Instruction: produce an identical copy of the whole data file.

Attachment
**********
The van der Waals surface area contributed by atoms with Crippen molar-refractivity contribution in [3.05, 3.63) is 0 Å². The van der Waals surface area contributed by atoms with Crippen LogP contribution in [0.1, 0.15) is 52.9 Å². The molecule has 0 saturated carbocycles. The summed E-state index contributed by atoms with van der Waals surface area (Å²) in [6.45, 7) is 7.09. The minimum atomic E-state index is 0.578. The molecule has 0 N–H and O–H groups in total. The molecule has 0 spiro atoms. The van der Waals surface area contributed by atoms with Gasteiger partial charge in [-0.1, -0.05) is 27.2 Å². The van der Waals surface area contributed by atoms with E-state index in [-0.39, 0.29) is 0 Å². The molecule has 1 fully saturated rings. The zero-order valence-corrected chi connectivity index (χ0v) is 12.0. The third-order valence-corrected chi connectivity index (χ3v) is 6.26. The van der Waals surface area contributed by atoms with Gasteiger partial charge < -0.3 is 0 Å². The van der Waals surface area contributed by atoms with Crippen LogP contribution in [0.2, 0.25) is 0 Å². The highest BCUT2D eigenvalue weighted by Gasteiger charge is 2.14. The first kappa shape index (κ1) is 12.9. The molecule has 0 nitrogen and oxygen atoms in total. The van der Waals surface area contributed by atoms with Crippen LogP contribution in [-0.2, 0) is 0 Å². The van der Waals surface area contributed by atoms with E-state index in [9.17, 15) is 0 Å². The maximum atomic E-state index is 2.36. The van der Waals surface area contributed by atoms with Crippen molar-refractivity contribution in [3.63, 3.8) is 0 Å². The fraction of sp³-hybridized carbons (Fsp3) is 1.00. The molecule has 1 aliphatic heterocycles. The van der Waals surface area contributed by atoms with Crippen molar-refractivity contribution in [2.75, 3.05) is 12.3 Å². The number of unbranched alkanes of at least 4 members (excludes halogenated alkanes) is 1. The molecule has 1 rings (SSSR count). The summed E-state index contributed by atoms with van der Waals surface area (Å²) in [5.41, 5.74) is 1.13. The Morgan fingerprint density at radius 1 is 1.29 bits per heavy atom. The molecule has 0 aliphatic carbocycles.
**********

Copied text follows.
The van der Waals surface area contributed by atoms with Crippen molar-refractivity contribution in [3.05, 3.63) is 0 Å². The van der Waals surface area contributed by atoms with Crippen LogP contribution in [0.1, 0.15) is 52.9 Å². The molecule has 0 saturated carbocycles. The summed E-state index contributed by atoms with van der Waals surface area (Å²) in [6.45, 7) is 7.09. The minimum atomic E-state index is 0.578. The molecule has 0 N–H and O–H groups in total. The molecule has 0 spiro atoms. The van der Waals surface area contributed by atoms with Gasteiger partial charge in [-0.1, -0.05) is 27.2 Å². The van der Waals surface area contributed by atoms with E-state index in [-0.39, 0.29) is 0 Å². The molecule has 1 fully saturated rings. The zero-order valence-corrected chi connectivity index (χ0v) is 12.0. The third-order valence-corrected chi connectivity index (χ3v) is 6.26. The van der Waals surface area contributed by atoms with Gasteiger partial charge < -0.3 is 0 Å². The van der Waals surface area contributed by atoms with Crippen LogP contribution in [0.2, 0.25) is 0 Å². The highest BCUT2D eigenvalue weighted by Gasteiger charge is 2.14. The first kappa shape index (κ1) is 12.9. The molecule has 0 nitrogen and oxygen atoms in total. The van der Waals surface area contributed by atoms with Crippen LogP contribution in [-0.2, 0) is 0 Å². The van der Waals surface area contributed by atoms with E-state index in [9.17, 15) is 0 Å². The maximum atomic E-state index is 2.36. The van der Waals surface area contributed by atoms with Crippen molar-refractivity contribution in [3.63, 3.8) is 0 Å². The fraction of sp³-hybridized carbons (Fsp3) is 1.00. The molecule has 1 aliphatic heterocycles. The van der Waals surface area contributed by atoms with Crippen molar-refractivity contribution in [2.75, 3.05) is 12.3 Å². The number of unbranched alkanes of at least 4 members (excludes halogenated alkanes) is 1. The molecule has 1 rings (SSSR count). The summed E-state index contributed by atoms with van der Waals surface area (Å²) in [5.41, 5.74) is 1.13. The Morgan fingerprint density at radius 1 is 1.29 bits per heavy atom. The molecule has 0 aliphatic carbocycles.